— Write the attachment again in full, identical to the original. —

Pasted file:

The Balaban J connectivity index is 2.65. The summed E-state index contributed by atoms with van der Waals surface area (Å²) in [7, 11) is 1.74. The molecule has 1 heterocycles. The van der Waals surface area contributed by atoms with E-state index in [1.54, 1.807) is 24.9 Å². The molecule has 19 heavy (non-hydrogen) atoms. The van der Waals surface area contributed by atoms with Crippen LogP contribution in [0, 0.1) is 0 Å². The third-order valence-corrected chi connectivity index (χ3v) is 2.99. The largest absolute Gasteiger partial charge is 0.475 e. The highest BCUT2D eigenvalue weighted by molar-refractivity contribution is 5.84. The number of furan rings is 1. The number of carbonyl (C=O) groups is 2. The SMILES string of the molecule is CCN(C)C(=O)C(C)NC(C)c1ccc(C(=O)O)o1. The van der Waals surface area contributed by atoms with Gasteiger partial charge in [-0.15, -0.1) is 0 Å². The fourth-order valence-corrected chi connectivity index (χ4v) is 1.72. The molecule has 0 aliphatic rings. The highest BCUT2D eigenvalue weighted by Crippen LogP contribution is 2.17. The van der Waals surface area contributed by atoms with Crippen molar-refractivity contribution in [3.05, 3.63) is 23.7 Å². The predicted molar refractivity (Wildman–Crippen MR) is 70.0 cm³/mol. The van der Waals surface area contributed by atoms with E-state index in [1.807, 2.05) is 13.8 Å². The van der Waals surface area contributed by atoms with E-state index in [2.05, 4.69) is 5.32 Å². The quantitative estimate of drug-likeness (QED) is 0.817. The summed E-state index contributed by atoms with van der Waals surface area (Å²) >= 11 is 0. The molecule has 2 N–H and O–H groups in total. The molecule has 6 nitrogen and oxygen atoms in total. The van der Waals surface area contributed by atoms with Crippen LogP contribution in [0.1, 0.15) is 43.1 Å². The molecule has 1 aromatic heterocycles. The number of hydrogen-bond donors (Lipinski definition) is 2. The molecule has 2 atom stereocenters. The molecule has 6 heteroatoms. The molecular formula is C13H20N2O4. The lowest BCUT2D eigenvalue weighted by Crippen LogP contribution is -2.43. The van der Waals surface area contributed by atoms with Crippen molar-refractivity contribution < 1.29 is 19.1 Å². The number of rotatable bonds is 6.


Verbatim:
The Balaban J connectivity index is 2.65. The summed E-state index contributed by atoms with van der Waals surface area (Å²) in [7, 11) is 1.74. The molecule has 1 heterocycles. The van der Waals surface area contributed by atoms with E-state index in [1.54, 1.807) is 24.9 Å². The molecule has 19 heavy (non-hydrogen) atoms. The van der Waals surface area contributed by atoms with Crippen LogP contribution in [0, 0.1) is 0 Å². The third-order valence-corrected chi connectivity index (χ3v) is 2.99. The largest absolute Gasteiger partial charge is 0.475 e. The highest BCUT2D eigenvalue weighted by molar-refractivity contribution is 5.84. The number of furan rings is 1. The number of carbonyl (C=O) groups is 2. The SMILES string of the molecule is CCN(C)C(=O)C(C)NC(C)c1ccc(C(=O)O)o1. The van der Waals surface area contributed by atoms with Gasteiger partial charge in [-0.15, -0.1) is 0 Å². The fourth-order valence-corrected chi connectivity index (χ4v) is 1.72. The molecule has 0 aliphatic rings. The highest BCUT2D eigenvalue weighted by Crippen LogP contribution is 2.17. The van der Waals surface area contributed by atoms with Crippen molar-refractivity contribution in [3.05, 3.63) is 23.7 Å². The predicted molar refractivity (Wildman–Crippen MR) is 70.0 cm³/mol. The van der Waals surface area contributed by atoms with E-state index in [1.807, 2.05) is 13.8 Å². The van der Waals surface area contributed by atoms with E-state index in [2.05, 4.69) is 5.32 Å². The quantitative estimate of drug-likeness (QED) is 0.817. The summed E-state index contributed by atoms with van der Waals surface area (Å²) >= 11 is 0. The molecule has 2 N–H and O–H groups in total. The molecule has 6 nitrogen and oxygen atoms in total. The van der Waals surface area contributed by atoms with Crippen LogP contribution in [0.1, 0.15) is 43.1 Å². The molecule has 1 aromatic heterocycles. The number of hydrogen-bond donors (Lipinski definition) is 2. The molecule has 2 atom stereocenters. The molecule has 6 heteroatoms. The molecular formula is C13H20N2O4. The lowest BCUT2D eigenvalue weighted by Crippen LogP contribution is -2.43. The van der Waals surface area contributed by atoms with Crippen molar-refractivity contribution < 1.29 is 19.1 Å². The number of rotatable bonds is 6.